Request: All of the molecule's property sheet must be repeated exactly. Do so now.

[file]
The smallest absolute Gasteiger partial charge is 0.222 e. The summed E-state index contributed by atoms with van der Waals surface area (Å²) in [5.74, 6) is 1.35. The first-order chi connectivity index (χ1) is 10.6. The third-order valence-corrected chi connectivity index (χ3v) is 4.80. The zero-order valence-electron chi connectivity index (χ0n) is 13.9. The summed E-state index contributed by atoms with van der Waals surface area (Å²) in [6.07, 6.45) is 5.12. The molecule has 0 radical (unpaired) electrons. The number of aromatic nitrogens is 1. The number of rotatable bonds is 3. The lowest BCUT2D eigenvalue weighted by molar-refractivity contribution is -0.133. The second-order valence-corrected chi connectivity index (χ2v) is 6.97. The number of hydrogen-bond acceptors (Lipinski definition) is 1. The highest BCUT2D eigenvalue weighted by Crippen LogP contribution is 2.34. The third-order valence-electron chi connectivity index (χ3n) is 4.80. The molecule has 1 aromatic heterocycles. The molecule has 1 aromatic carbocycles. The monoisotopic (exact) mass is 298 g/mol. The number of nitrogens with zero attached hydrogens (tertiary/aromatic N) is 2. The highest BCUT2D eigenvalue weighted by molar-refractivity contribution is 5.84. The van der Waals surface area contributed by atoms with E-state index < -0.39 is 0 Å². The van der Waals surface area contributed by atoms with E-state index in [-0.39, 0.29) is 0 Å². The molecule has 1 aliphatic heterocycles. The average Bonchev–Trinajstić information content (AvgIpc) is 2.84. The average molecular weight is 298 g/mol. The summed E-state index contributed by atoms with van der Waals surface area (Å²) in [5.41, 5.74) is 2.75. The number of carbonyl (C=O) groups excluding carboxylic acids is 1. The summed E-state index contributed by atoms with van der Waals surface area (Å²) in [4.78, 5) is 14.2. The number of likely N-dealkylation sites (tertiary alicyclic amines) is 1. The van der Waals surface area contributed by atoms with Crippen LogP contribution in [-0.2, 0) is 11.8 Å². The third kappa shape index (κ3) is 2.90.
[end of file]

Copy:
The smallest absolute Gasteiger partial charge is 0.222 e. The summed E-state index contributed by atoms with van der Waals surface area (Å²) in [5.74, 6) is 1.35. The first-order chi connectivity index (χ1) is 10.6. The third-order valence-corrected chi connectivity index (χ3v) is 4.80. The zero-order valence-electron chi connectivity index (χ0n) is 13.9. The summed E-state index contributed by atoms with van der Waals surface area (Å²) in [6.07, 6.45) is 5.12. The molecule has 0 radical (unpaired) electrons. The number of aromatic nitrogens is 1. The number of rotatable bonds is 3. The lowest BCUT2D eigenvalue weighted by molar-refractivity contribution is -0.133. The second-order valence-corrected chi connectivity index (χ2v) is 6.97. The number of hydrogen-bond acceptors (Lipinski definition) is 1. The highest BCUT2D eigenvalue weighted by Crippen LogP contribution is 2.34. The third-order valence-electron chi connectivity index (χ3n) is 4.80. The molecule has 1 aromatic heterocycles. The molecule has 1 aromatic carbocycles. The monoisotopic (exact) mass is 298 g/mol. The number of nitrogens with zero attached hydrogens (tertiary/aromatic N) is 2. The highest BCUT2D eigenvalue weighted by molar-refractivity contribution is 5.84. The van der Waals surface area contributed by atoms with E-state index < -0.39 is 0 Å². The van der Waals surface area contributed by atoms with E-state index in [-0.39, 0.29) is 0 Å². The molecule has 1 aliphatic heterocycles. The average Bonchev–Trinajstić information content (AvgIpc) is 2.84. The average molecular weight is 298 g/mol. The summed E-state index contributed by atoms with van der Waals surface area (Å²) in [5.41, 5.74) is 2.75. The number of carbonyl (C=O) groups excluding carboxylic acids is 1. The summed E-state index contributed by atoms with van der Waals surface area (Å²) in [4.78, 5) is 14.2. The number of likely N-dealkylation sites (tertiary alicyclic amines) is 1. The van der Waals surface area contributed by atoms with Crippen LogP contribution in [-0.2, 0) is 11.8 Å². The third kappa shape index (κ3) is 2.90.